Features of LED Lights


LEDs emit more light per watt than incandescent light bulbs. Their efficiency is not affected by shape and size, unlike fluorescent light bulbs or tubes.


LEDs can emit light of an intended color without using any color filters as traditional lighting methods need. This is more efficient and can lower initial costs.


LEDs can be very small (smaller than 2 mm2) and are easily populated onto printed circuit boards.

On/Off time:

LEDs light up very quickly. A typical red indicator LED will achieve full brightness in under in under a microsecond.


LEDs are ideal for uses subject to frequent on-off cycling, unlike fluorescent lamps that fail faster when cycled often, or HID lamps that require a long time before restarting.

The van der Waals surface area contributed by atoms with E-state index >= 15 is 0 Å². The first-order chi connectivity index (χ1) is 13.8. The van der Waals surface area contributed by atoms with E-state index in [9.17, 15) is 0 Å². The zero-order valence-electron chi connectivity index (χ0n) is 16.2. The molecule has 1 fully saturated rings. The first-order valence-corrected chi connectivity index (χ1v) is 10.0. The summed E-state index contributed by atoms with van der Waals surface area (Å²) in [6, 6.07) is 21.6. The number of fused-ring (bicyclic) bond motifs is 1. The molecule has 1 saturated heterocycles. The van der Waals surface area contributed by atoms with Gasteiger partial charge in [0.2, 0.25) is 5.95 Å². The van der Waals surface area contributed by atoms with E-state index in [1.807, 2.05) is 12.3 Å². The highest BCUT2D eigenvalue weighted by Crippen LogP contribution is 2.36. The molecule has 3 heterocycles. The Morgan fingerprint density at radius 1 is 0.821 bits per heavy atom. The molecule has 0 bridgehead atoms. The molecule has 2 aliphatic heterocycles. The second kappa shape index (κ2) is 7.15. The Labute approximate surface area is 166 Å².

LEDs can very easily be dimmed either by pulse-width modulation or lowering the forward current.

Cool light:

In contrast to most light sources, LEDs radiate very little heat that can cause damage to sensitive objects or fabrics.

Slow failure:

LEDs mostly fail by dimming over time, rather than the abrupt failure of incandescent bulbs.


LEDs can have a long useful life. One report estimates 35,000 to 50,000 hours of useful life, though time to complete failure may be longer. Fluorescent tubes typically are rated at about 10,000 to 15,000 hours, depending partly on the conditions of use, and incandescent light bulbs at 1,000 to 2,000 hours. Demonstrations have shown that reduced maintenance, bulb life, and energy savings, are the primary factors in determining the payback period for an LED product.

Shock resistance:

LEDs, being solid-state components, are difficult to damage with external shock, unlike fluorescent and incandescent bulbs, which are fragile.


LED produce focused light where as incandescent and fluorescent sources often require an external reflector to collect light and direct it in a usable manner